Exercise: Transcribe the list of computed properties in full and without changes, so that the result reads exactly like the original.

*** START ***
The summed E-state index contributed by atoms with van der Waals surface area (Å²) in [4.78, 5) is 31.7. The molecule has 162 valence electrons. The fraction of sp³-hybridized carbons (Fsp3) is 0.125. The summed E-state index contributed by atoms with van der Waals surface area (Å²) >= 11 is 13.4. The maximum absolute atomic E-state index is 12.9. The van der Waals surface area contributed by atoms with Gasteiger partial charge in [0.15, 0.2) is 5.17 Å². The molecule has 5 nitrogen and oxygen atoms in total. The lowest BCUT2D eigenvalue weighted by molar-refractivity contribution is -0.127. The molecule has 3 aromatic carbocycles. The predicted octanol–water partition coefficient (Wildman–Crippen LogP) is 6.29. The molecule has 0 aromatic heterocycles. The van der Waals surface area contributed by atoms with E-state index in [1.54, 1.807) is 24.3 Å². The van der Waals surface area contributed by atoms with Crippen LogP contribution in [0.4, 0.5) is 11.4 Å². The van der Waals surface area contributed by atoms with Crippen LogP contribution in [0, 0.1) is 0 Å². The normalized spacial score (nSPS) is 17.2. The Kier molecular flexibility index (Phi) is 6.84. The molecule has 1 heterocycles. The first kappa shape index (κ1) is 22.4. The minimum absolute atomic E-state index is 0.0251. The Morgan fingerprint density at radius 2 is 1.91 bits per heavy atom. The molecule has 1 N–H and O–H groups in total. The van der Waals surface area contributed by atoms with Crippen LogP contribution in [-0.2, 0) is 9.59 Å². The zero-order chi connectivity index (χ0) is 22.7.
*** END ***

The summed E-state index contributed by atoms with van der Waals surface area (Å²) in [4.78, 5) is 31.7. The molecule has 162 valence electrons. The fraction of sp³-hybridized carbons (Fsp3) is 0.125. The summed E-state index contributed by atoms with van der Waals surface area (Å²) >= 11 is 13.4. The maximum absolute atomic E-state index is 12.9. The van der Waals surface area contributed by atoms with Gasteiger partial charge in [0.15, 0.2) is 5.17 Å². The molecule has 5 nitrogen and oxygen atoms in total. The lowest BCUT2D eigenvalue weighted by molar-refractivity contribution is -0.127. The molecule has 3 aromatic carbocycles. The predicted octanol–water partition coefficient (Wildman–Crippen LogP) is 6.29. The molecule has 0 aromatic heterocycles. The van der Waals surface area contributed by atoms with E-state index in [1.54, 1.807) is 24.3 Å². The van der Waals surface area contributed by atoms with Crippen LogP contribution in [0.4, 0.5) is 11.4 Å². The van der Waals surface area contributed by atoms with Crippen LogP contribution in [0, 0.1) is 0 Å². The normalized spacial score (nSPS) is 17.2. The Kier molecular flexibility index (Phi) is 6.84. The molecule has 1 heterocycles. The first kappa shape index (κ1) is 22.4. The minimum absolute atomic E-state index is 0.0251. The Morgan fingerprint density at radius 2 is 1.91 bits per heavy atom. The molecule has 1 N–H and O–H groups in total. The van der Waals surface area contributed by atoms with Crippen LogP contribution in [-0.2, 0) is 9.59 Å². The zero-order chi connectivity index (χ0) is 22.7.